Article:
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I want to add to i3 status bar indicator showing number of unread emails in Thunderbird profile. Since Thunderbird itself doesn't have command-line options to get that info, I've tried to query it's database using X-Mozilla-Status code:

$ grep 'X-Mozilla-Status:' ~/.thunderbird/<profile>/ImapMail/<email>/INBOX

But it appears that all messages has the same status code (there is no difference whether message unread or not):

X-Mozilla-Status: 0001
X-Mozilla-Status2: 00000000

Is there are any other way to build a script get total/unread emails count statistics?

5 Answers 5

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I hope the results of some experiments are useful. (Tbird 60.3.1, MX-Linux 17.1) As anlar said, the INBOX file changes when a message is received but not when it is previewed or read. The corresponding INBOX.msf, which is in incomprehensible mork format, records such actions.

A tag (^94=1) is added to INBOX.msf when a new message is received and (^94=0) is appended when a previously unread message is read or previewed. Therefore, if

grep '(^94=.)' /home/user/.thunderbird/profile-name/ImapMail/imap.account.com/INBOX.msf | tail -1

shows (^94=1), there is at least one new message on that account. If (^94=0) then the last action was to read or preview a new message; there may still be unread messages, though. (Edit: corrected file name)

This is only trial and error, but a script based on it (new msg detector only, no count) is working well so far :) (see this question on Mozilla forum.)

Added:

msf file fields are listed at the beginning; among them are (A1=numMsgs)(A2=numNewMsgs). It's not clear how to use this to get a count. For example, this account has 3 new messages:

grep -n '(^A2=.)' INBOX.msf
432:    (^A8^85)(^B5=50)(^A1=20)(^A2=2)(^A6=50)(^BD^77A)(^C4=12)(^C5=2)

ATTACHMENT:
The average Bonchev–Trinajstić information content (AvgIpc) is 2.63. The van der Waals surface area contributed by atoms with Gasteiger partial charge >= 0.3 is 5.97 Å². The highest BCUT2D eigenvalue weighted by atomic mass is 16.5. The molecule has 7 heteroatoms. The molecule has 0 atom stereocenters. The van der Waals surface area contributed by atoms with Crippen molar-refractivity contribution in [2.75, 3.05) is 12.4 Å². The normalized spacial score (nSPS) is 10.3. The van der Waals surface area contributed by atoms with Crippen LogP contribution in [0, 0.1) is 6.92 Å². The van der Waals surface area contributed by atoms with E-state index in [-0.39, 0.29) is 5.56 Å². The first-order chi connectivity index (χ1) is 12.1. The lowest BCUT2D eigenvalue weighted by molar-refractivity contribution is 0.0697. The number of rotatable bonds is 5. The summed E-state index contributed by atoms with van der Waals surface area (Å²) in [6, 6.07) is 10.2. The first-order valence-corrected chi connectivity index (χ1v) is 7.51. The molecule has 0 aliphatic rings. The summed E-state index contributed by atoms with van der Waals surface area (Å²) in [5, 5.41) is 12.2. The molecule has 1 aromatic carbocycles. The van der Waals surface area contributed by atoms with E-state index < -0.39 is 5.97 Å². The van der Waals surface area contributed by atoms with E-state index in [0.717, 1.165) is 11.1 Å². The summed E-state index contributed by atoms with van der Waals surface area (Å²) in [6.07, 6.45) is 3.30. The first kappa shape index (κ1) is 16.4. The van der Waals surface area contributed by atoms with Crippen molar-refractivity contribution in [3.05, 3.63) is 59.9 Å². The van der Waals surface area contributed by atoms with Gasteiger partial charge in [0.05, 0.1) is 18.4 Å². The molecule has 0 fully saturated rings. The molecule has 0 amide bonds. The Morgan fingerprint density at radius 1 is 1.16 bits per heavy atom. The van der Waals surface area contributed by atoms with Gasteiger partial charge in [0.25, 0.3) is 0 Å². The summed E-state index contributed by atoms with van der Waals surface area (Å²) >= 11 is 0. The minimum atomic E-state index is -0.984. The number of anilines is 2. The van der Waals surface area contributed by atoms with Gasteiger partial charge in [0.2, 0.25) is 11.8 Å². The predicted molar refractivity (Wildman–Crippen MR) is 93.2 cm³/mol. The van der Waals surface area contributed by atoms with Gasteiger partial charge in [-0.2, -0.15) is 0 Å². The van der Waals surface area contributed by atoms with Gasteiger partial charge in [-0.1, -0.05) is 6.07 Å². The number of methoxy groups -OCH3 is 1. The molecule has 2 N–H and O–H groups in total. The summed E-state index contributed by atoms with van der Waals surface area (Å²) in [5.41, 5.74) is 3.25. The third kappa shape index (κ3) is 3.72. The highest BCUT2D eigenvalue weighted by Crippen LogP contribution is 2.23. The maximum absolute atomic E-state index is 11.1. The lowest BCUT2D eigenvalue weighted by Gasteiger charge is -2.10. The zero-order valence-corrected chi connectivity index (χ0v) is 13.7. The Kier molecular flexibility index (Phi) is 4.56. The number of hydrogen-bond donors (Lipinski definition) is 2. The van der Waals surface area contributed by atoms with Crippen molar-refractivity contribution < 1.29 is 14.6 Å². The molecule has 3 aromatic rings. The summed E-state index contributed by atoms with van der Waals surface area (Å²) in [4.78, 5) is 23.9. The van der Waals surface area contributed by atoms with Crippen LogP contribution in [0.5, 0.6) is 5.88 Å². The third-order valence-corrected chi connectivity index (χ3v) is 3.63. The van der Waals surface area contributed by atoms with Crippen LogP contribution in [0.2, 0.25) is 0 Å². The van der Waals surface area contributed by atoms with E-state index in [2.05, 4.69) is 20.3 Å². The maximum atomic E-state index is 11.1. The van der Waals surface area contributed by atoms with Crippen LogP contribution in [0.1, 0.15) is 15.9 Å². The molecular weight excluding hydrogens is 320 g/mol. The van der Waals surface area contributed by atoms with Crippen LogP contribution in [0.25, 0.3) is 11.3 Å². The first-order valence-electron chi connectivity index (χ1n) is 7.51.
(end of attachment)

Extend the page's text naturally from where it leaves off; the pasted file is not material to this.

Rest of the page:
433:    (^C6=0)(^C7=0)(^C9^5B0)(^C8^A0)(^A4^760)(^A2=0)(^A2=0)(^A2=0)(^AA=0)]}
480:    (^B0=1)(^88^83)(^B1=222)(^B2^84)(^A8^85)(^B5=50)(^A1=21)(^A2=3)
482:    (^A4^760)(^A2=0)(^A2=0)(^A2=0)(^AA=0)]

Maybe someone who knows mork could explain how to extract the right number?

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  • The A2 field seems to work for me. To list the unread counts of all mailboxes I use: find ~/.thunderbird/profile-name/ImapMail -name 'INBOX*.msf' -exec sh -c "echo '{}' && grep '(^A2=' '{}' | tail -n1 | sed -r 's/.*\(\^A2=(\w+)\).*/\1/' | xargs -n1 -L1 --replace=__ printf '%d\n' '0x__'" \; Commented May 1, 2020 at 9:32
  • A2 field works great mostly, but if received several emails at once (for example when thunderbird just started) then A2 fields gives wrong info.
    – Monu
    Commented Jul 17, 2022 at 20:47
  • Seems that the (^94=.) fields are now (^93=.) in recent Thunderbird versions (>= 115). A2 fields are now named A1. Probably all fields were decremented by one.
    – IngoMeyer
    Commented Sep 18, 2023 at 17:21
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I know this is old and it's probably answered already, but here are my two cents. Hope it helps!

#!/bin/bash

THUNDERBIRD_HOME=$HOME/.thunderbird

PERSONAL_ACCOUNT="imap.gmail.com/INBOX-1.msf"
WORK_ACCOUNT="imap.gmail-1.com/INBOX.msf"

cd $THUNDERBIRD_HOME